Showcase top-performing content across the entire organisation
That’s a great incentive you’ve created there to get other team members involved in content creation. I know it’s something a lot of people struggle with!
“It’s great to get that awareness across the entire company. We’re really focused around making sure our customers are successful at Klaviyo.
Every Friday, we have a company-wide meeting where we talk about wins and how our customers are doing. Several team members stand up to present and that’s where we give out the content award, in front of the entire company.
It’s cool to see people not directly on the marketing team creating such great content that converts well, gets us a good number of leads and customers, as well as continuously driving organic traffic to the site.”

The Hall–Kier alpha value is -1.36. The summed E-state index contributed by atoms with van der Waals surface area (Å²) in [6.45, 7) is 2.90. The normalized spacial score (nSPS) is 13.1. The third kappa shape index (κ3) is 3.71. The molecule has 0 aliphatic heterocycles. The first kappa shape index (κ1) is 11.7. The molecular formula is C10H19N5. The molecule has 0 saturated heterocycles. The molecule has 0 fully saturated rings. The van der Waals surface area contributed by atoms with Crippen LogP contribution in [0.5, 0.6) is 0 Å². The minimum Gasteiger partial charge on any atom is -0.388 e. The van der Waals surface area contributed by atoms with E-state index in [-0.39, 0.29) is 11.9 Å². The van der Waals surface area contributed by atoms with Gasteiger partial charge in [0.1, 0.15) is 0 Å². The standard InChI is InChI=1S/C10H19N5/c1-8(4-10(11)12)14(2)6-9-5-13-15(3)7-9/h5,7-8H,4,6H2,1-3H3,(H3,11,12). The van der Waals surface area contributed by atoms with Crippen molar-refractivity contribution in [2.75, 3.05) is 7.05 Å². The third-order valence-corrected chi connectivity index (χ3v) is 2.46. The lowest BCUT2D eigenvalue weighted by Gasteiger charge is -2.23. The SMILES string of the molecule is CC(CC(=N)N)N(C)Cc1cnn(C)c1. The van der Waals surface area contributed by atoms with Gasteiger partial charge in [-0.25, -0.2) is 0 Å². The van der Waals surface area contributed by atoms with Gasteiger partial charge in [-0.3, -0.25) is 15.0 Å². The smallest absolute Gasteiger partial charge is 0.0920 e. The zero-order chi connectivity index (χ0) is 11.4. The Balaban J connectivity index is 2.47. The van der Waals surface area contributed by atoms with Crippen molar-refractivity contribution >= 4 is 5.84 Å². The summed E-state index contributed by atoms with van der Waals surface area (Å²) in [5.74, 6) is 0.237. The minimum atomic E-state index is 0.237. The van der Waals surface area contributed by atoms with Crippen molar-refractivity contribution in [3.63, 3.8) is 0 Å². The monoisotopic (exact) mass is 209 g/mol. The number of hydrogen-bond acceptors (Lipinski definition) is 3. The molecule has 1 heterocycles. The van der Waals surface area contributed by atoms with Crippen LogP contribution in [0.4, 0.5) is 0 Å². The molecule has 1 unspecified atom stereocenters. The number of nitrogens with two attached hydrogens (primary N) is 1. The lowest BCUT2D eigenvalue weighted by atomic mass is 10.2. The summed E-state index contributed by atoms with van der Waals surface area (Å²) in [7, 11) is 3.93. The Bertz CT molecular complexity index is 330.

As you can see, there are several ways to incentivise internal content creation. Not just by rewarding them with some form of prize, but with recognition from their peers, as well as the impact they make to the business and your customers.
2. Quash fears and imposter syndrome
A common barrier for non-marketers when it comes to writing is the fear that they can’t write.
They don’t know what to do. They imagine a scary white screen and drawing a total blank.
Which is why it’s important to dedicate time upfront for 1:1 conversations to alleviate these fears, lay out what the process will be and that you’ll be on hand throughout if they get stuck.
Stephen Alemar, Content Marketing Manager at Duda, explains how he does this: